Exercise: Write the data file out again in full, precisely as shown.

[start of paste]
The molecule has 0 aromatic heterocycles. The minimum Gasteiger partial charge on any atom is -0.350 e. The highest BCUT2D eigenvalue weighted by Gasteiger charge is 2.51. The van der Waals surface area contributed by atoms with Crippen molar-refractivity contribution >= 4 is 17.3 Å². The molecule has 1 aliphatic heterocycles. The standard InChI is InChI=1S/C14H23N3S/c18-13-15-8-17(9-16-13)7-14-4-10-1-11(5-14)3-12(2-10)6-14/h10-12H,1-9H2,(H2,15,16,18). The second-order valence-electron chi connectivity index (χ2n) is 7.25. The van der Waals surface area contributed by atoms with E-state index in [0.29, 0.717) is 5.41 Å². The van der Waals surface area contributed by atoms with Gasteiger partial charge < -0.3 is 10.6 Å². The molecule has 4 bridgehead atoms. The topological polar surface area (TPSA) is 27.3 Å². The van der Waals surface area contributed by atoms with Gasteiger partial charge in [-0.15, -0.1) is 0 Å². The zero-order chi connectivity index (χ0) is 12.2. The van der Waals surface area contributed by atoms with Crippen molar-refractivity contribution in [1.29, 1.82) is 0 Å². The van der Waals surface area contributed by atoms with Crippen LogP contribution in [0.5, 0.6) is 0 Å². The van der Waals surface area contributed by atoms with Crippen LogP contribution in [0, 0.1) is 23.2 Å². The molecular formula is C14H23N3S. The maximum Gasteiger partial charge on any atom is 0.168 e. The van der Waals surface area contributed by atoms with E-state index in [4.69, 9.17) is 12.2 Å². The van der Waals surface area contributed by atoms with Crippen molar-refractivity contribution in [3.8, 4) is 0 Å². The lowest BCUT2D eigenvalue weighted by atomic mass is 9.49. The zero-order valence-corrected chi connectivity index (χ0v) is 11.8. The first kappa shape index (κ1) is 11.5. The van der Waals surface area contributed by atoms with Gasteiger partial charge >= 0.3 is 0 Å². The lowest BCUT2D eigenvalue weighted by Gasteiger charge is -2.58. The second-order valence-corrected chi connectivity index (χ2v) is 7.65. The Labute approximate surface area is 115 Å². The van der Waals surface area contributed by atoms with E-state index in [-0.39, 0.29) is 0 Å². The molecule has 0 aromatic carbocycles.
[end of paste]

The molecule has 0 aromatic heterocycles. The minimum Gasteiger partial charge on any atom is -0.350 e. The highest BCUT2D eigenvalue weighted by Gasteiger charge is 2.51. The van der Waals surface area contributed by atoms with Crippen molar-refractivity contribution >= 4 is 17.3 Å². The molecule has 1 aliphatic heterocycles. The standard InChI is InChI=1S/C14H23N3S/c18-13-15-8-17(9-16-13)7-14-4-10-1-11(5-14)3-12(2-10)6-14/h10-12H,1-9H2,(H2,15,16,18). The second-order valence-electron chi connectivity index (χ2n) is 7.25. The van der Waals surface area contributed by atoms with E-state index in [0.29, 0.717) is 5.41 Å². The van der Waals surface area contributed by atoms with Gasteiger partial charge < -0.3 is 10.6 Å². The molecule has 4 bridgehead atoms. The topological polar surface area (TPSA) is 27.3 Å². The van der Waals surface area contributed by atoms with Gasteiger partial charge in [-0.15, -0.1) is 0 Å². The zero-order chi connectivity index (χ0) is 12.2. The van der Waals surface area contributed by atoms with Crippen molar-refractivity contribution in [1.29, 1.82) is 0 Å². The van der Waals surface area contributed by atoms with Crippen LogP contribution in [0.5, 0.6) is 0 Å². The van der Waals surface area contributed by atoms with Crippen LogP contribution in [0, 0.1) is 23.2 Å². The molecular formula is C14H23N3S. The maximum Gasteiger partial charge on any atom is 0.168 e. The van der Waals surface area contributed by atoms with E-state index in [4.69, 9.17) is 12.2 Å². The van der Waals surface area contributed by atoms with Crippen molar-refractivity contribution in [3.8, 4) is 0 Å². The lowest BCUT2D eigenvalue weighted by atomic mass is 9.49. The zero-order valence-corrected chi connectivity index (χ0v) is 11.8. The first kappa shape index (κ1) is 11.5. The van der Waals surface area contributed by atoms with Gasteiger partial charge >= 0.3 is 0 Å². The lowest BCUT2D eigenvalue weighted by Gasteiger charge is -2.58. The second-order valence-corrected chi connectivity index (χ2v) is 7.65. The Labute approximate surface area is 115 Å². The van der Waals surface area contributed by atoms with E-state index in [-0.39, 0.29) is 0 Å². The molecule has 0 aromatic carbocycles.